Curiosity will now undergo a series of tests before searching for signs of life (or the ingredients for life) on the Red Planet for two years. It will use instruments like a large robot arm, a weather station, a laser that can vaporize rocks at seven meters, a percussive drill and 4.8kg of plutonium-238. 

Sources: NASA, USA Today, CNN



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RE: Just further proof...
By FaaR on 8/6/2012 2:10:05 PM , Rating: 3
What a ridiculous post! There's so much wrong with everything, from your painfully flawed grasp of facts, to your inability to apply logical thinking and everything inbetween. You could scarcely have gotten anything more wrong had you actually tried.

This mission was a lot more difficult to achieve compared to those in the past due to the size of the rover the United States landed. Previous rovers have landed on the surface using shock-absorbing airbags, but those weighed less than 200kg. The Curiosity is a 1-tonne plus vehicle.

And the landing process is no different than the Apollo landing either, you're correct there Sir. No different, since Neill and Buzz landed on the moon first by aerobreaking through the moon's atmosphere whilst guidance thrusters kept them on course, then fired a supersonic parachute to reduce speed further, then released from the chute and free-fell for a second before switching to landing thrusters to bring speed down further and then gently being winched down the last ten-fifteen meters or so to the lunar surface.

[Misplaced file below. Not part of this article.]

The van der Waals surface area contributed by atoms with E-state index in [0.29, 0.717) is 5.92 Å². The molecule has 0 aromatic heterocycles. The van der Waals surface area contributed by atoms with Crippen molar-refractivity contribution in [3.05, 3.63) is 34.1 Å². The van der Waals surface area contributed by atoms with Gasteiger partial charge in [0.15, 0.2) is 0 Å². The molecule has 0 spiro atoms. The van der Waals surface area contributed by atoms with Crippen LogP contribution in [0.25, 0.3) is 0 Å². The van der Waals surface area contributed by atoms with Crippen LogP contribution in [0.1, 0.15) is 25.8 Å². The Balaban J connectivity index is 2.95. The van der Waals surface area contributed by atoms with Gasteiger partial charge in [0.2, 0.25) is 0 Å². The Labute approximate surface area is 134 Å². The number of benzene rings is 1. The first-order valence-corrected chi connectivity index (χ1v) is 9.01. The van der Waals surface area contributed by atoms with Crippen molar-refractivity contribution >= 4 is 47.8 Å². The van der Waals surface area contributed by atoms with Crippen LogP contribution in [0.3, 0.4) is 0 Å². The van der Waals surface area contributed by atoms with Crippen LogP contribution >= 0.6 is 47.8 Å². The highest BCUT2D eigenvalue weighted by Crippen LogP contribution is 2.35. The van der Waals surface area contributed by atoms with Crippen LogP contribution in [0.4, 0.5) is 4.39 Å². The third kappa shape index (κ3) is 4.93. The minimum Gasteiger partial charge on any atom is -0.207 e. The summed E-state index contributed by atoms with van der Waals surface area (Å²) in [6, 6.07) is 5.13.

Yes, that was exactly how Apollo 11 landed. Trust me, I know these things just as well as you do!


RE: Just further proof...
By hduser on 8/6/2012 2:18:17 PM , Rating: 3
You forgot the part where on Mars, everything is done remotely and autonomously. It'd already landed before we knew about it. Apollo moon landing was done in real time.


RE: Just further proof...
By delphinus100 on 8/6/2012 9:04:28 PM , Rating: 2
Well, about 1.5 seconds behind events.

And that might not have worked, left to itself. As Neil noted later, they were coming to 'a football field sized crater full of boulders,' for which he had to extend the approach and land beyond, getting very close to their fuel limits...

The Curiosity landing would have been somewhat less tense, if a pilot could have been present (or if FTL direct control were possible...)


RE: Just further proof...
By Fritzr on 8/8/2012 1:57:53 AM , Rating: 2
Now don't give him too much credit ... He had a good 10 seconds of flight time left in the tanks when he touched down at the alternate site he chose just before he would have smashed the lander on the planned site.

The Mars lander did not have the luxury of a last second change in plans since it would have been a pile of junk long before mission control discovered a mistake in landing sites.

The sky crane gently setting the rover down on whatever was there made sure that it would survive almost any type of terrain.

Good advance planning meant that many complex systems failed to succumb to Murphy and there appears to be nothing stopping the rover from driving away once all the post landing checklists are completed and operators have had a chance to look at the pictures of the landing site returned by rover.